I used two huge datasets: 50,000 Billboard songs and 1,4M tracks on Spotify. If I were writing an academic paper, I’d do a ton of analysis, regression, and modeling to figure out why certain songs have become more popular over time. Or I could just make some sick visualizations… HuffPost Pollster - Polls and Charts. These charts clearly show how some Olympic swimmers may have gotten an unfair advantage.
Denmark's Pernille Blume won the gold medal in the 50-meter freestyle swimming in Lane 4 at the 2016 Summer Olympics.
The rest of the women in the final race finished in descending order according to their lane number. (Dominic Ebenbichler/Reuters) A few years ago, researchers from Indiana University discovered a disturbing pattern at the 2013 Swimming World Championships in Barcelona. How politicians poisoned statistics. In January 2015, a few months before the British general election, a proud newspaper resigned itself to the view that little good could come from the use of statistics by politicians.
An editorial in the Guardian argued that in a campaign that would be “the most fact-blitzed in history”, numerical claims would settle no arguments and persuade no voters. Not only were numbers useless for winning power, it added, they were useless for wielding it, too. Numbers could tell us little. Nonpartisan, non-advocacy public opinion polling and demographic research. Projects from The Wall Street Journal’s Graphics Team. DataIsBeautiful. Graphics. Data Driven Journalism. Welcome. The Data Journalism Handbook.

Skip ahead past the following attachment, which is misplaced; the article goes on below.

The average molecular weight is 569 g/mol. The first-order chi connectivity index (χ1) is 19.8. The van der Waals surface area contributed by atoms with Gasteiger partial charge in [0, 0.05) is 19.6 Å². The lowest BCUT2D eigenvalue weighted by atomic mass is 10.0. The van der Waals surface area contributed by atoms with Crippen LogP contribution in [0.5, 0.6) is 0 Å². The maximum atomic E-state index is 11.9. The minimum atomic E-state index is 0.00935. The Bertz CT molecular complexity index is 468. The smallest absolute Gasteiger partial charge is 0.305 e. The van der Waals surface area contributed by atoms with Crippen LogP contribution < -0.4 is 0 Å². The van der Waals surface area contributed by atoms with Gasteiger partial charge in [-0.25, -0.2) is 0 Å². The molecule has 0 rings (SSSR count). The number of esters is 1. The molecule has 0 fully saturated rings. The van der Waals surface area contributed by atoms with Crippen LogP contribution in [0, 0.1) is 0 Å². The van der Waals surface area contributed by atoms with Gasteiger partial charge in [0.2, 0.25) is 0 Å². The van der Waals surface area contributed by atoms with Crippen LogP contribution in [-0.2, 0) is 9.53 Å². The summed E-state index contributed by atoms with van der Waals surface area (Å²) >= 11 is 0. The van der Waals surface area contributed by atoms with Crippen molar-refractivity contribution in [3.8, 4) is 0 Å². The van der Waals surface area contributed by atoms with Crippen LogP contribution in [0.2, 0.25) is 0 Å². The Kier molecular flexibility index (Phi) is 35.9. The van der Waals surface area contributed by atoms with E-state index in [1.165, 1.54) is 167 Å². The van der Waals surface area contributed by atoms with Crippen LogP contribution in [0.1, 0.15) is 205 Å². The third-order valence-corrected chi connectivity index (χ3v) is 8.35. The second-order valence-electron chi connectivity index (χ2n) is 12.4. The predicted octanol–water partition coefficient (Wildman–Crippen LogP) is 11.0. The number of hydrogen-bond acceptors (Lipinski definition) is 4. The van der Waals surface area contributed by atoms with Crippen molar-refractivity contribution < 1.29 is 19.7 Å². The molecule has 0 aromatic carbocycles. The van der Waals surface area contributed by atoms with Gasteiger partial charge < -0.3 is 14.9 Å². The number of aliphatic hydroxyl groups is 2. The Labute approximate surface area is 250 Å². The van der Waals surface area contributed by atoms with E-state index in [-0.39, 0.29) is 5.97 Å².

Graphic detail. Data. SA Visual. Life Expectancy - Our World In Data. Life expectancy has increased rapidly since the Enlightenment.
Estimates suggest that in a pre-modern, poor world, life expectancy was around 30 years in all regions of the world. In the early 19th century, life expectancy started to increase in the early industrialized countries while it stayed low in the rest of the world. This lead to a very high inequality in how health was distributed across the world. Good health in the rich countries and persistently bad health in those countries that remained poor. Over the last decades this global inequality decreased. Empirical View. The 'Black Route' to Europe, and the story of a Syrian family who braved it - Washington Post. Discovering Gale Crater: A VR experience from the L.A. Times. Best experienced over a wifi connection Loading initial data Controls: W / S: Forwards / Backwards A / D: Left / Right R / F: Up / Down Q / E: Roll left / right Up / Down: Pitch up / down Left / Right: Yaw left / right Shift: Speed up By Armand Emamdjomeh Take a virtual reality audio tour of the Gale Crater, including geological features and areas that appear to have been carved by flowing water.